The Trojan Horse Affair

I’ve recently listened to The Trojan Horse Affair, an unbelievable investigative podcast by two journalists with the New York Times.

It’s a really riveting account of basic questions going unasked in service of an Islamophobic narrative; malicious and willfully dense officials from petty local government up to the Cabinet; and two dogged, likeable men grappling with the nature of their own profession.

A strange letter appears on a city councillor’s desk in Birmingham, England, laying out an elaborate plot by Islamic extremists to infiltrate the city’s schools. The plot has a code name: Operation Trojan Horse. The story soon explodes in the news and kicks off a national panic. By the time it all dies down, the government has launched multiple investigations, beefed up the country’s counterterrorism policy, revamped schools and banned people from education for the rest of their lives.

To Hamza Syed, who is watching the scandal unfold in his city, the whole thing seemed … off. Because through all the official inquiries and heated speeches in Parliament, no one has ever bothered to answer a basic question: Who wrote the letter? And why? The night before Hamza is to start journalism school, he has a chance meeting in Birmingham with the reporter Brian Reed, the host of the hit podcast S-Town. Together they team up to investigate: Who wrote the Trojan Horse letter? They quickly discover that it’s a question people in power do not want them asking.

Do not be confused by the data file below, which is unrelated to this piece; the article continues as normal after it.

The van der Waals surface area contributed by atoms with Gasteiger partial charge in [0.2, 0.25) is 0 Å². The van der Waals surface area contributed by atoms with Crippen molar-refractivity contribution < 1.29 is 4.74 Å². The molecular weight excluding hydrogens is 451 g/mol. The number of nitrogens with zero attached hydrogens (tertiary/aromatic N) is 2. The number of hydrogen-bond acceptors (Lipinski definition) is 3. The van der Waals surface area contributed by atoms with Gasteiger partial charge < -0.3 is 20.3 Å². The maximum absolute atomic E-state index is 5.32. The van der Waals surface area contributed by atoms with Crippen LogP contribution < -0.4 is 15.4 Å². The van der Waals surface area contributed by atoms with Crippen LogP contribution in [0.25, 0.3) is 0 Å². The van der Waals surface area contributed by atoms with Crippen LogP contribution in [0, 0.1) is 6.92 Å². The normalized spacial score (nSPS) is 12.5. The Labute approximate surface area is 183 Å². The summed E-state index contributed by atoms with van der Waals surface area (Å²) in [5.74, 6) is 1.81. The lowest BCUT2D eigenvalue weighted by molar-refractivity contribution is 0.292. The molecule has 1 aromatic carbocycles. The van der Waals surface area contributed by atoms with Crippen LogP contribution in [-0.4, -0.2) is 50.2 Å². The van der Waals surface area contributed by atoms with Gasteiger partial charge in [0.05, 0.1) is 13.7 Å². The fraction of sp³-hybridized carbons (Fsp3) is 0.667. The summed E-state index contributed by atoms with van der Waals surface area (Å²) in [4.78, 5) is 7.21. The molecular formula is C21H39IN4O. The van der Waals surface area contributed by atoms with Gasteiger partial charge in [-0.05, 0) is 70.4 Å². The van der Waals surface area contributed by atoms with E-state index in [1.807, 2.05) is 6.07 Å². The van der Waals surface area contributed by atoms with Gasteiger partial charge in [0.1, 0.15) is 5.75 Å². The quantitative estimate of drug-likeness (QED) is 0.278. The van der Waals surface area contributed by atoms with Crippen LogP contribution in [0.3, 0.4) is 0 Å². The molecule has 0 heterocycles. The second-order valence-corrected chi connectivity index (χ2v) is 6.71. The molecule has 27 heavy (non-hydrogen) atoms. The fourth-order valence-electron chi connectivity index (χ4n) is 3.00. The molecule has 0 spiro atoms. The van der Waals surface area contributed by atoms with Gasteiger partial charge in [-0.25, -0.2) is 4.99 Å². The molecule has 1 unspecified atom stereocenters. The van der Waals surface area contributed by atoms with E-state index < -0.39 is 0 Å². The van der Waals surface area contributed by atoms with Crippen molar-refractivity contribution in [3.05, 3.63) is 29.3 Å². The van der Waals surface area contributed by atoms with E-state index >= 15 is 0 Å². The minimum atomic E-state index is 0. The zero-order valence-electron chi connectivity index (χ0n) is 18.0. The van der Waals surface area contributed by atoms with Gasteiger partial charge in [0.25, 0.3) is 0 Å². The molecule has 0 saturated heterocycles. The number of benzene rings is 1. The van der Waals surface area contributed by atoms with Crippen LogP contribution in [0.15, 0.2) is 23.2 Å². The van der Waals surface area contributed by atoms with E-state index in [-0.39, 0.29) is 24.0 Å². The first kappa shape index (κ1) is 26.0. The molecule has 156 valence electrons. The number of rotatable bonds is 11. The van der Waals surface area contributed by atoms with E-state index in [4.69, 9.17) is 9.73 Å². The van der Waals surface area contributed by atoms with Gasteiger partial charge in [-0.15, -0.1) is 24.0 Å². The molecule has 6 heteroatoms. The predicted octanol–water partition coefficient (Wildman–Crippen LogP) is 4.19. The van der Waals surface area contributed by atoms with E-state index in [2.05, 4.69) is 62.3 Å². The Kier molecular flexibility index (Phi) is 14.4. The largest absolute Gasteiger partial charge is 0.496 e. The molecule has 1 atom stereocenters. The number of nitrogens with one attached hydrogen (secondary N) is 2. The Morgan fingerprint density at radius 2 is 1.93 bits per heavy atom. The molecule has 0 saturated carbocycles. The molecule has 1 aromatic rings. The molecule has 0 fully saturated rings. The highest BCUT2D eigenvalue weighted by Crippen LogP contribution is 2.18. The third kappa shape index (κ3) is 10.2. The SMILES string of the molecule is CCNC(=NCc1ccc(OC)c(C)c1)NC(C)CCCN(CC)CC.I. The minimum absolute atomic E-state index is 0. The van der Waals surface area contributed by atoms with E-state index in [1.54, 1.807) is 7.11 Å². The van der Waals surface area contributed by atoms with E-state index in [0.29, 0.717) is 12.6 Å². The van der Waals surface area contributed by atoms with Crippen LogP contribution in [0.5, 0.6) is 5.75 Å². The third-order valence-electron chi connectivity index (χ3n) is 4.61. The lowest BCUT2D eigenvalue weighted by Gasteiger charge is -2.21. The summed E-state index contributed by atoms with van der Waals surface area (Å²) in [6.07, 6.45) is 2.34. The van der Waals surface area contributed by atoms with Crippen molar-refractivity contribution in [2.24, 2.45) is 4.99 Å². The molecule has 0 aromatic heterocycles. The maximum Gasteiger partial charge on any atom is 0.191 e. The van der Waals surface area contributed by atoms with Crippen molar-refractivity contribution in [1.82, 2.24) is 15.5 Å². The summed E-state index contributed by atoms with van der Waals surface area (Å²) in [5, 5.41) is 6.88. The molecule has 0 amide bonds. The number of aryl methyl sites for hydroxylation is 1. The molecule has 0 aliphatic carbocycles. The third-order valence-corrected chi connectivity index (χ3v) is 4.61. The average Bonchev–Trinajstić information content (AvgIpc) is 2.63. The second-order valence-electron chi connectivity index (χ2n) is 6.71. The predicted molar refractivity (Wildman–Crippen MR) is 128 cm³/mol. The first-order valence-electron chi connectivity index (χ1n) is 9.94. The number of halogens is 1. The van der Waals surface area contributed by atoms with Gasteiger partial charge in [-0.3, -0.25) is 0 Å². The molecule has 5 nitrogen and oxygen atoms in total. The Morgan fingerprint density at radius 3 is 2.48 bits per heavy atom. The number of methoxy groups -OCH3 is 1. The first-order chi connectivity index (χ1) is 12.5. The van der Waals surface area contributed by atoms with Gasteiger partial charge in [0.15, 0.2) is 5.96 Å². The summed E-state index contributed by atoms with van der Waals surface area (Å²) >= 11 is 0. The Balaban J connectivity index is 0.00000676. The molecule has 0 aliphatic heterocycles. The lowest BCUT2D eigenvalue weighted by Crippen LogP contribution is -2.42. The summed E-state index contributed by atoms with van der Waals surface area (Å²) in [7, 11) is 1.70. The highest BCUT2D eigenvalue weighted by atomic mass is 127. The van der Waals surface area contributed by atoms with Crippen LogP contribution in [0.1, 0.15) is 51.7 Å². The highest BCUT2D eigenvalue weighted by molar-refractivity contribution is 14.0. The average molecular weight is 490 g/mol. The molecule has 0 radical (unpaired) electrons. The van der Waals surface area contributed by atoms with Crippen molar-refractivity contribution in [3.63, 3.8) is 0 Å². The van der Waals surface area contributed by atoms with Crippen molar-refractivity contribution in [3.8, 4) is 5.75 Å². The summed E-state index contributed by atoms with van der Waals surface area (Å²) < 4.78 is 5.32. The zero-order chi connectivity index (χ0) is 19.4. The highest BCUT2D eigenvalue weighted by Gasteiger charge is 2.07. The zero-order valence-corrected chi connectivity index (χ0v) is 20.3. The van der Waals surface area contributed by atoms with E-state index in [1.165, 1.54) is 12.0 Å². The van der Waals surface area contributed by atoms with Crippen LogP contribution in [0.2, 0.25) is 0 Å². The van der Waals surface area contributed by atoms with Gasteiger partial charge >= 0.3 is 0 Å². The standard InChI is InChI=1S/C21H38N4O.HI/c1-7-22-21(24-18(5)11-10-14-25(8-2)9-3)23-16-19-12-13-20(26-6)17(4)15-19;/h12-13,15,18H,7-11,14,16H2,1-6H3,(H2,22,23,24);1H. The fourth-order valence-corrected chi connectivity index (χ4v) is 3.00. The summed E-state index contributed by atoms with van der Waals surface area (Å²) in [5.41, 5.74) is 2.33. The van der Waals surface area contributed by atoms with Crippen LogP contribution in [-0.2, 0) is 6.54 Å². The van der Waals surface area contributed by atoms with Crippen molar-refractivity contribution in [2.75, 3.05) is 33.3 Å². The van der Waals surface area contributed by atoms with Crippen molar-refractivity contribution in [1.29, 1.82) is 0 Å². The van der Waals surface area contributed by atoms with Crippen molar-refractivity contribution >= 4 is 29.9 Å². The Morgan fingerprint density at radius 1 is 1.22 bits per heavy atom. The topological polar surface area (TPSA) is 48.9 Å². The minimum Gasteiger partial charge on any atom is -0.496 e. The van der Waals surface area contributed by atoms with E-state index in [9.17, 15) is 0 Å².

From Serial Productions and The New York Times comes The Trojan Horse Affair: a mystery in eight parts.

It’s telling that as much as Hamza and Brian uncovered had to come from a Muslim and from a US journalist. British media easily swallowed a moral panic, and largely refuses to rethink it today. It’s not the first or the last time – but it’s unique to have the Kafkaesque twists laid out so well.

Democracy When Convenient

I saw this article in the (sigh) Daily Mail from yesterday:

The House of Lords voted to give Parliament the power to force ministers to reopen talks if MPs reject Mrs May’s deal with Brussels. […]

Yesterday’s amendment to the Government’s flagship Brexit legislation gives MPs the power to decide what ministers should do – including ordering them to hold fresh negotiations with the EU – if the Commons votes against the final Brexit deal.

Judging from the slant of the article and many of the comments underneath, it’s apparent that the right, at least as represented by this ‘newspaper’, doesn’t have a consistent, serious opposition to the existence of an unelected upper chamber, as I do. Or a consistent support for parliamentary sovereignty. Far from it.

They only seem to kick up a fuss about the Lords when the vote is inconvenient for them. In fact, when I look back on the last few years, every time the government has wanted to act without checks and someone has tried to make it so Parliament gets a vote on the matter, the Daily-Mail-right has, ironically, branded that intervention undemocratic. It’s apparently fine for the Prime Minister to not have to consult anyone else on anything, so long as she wants to enact the ‘will of the people’.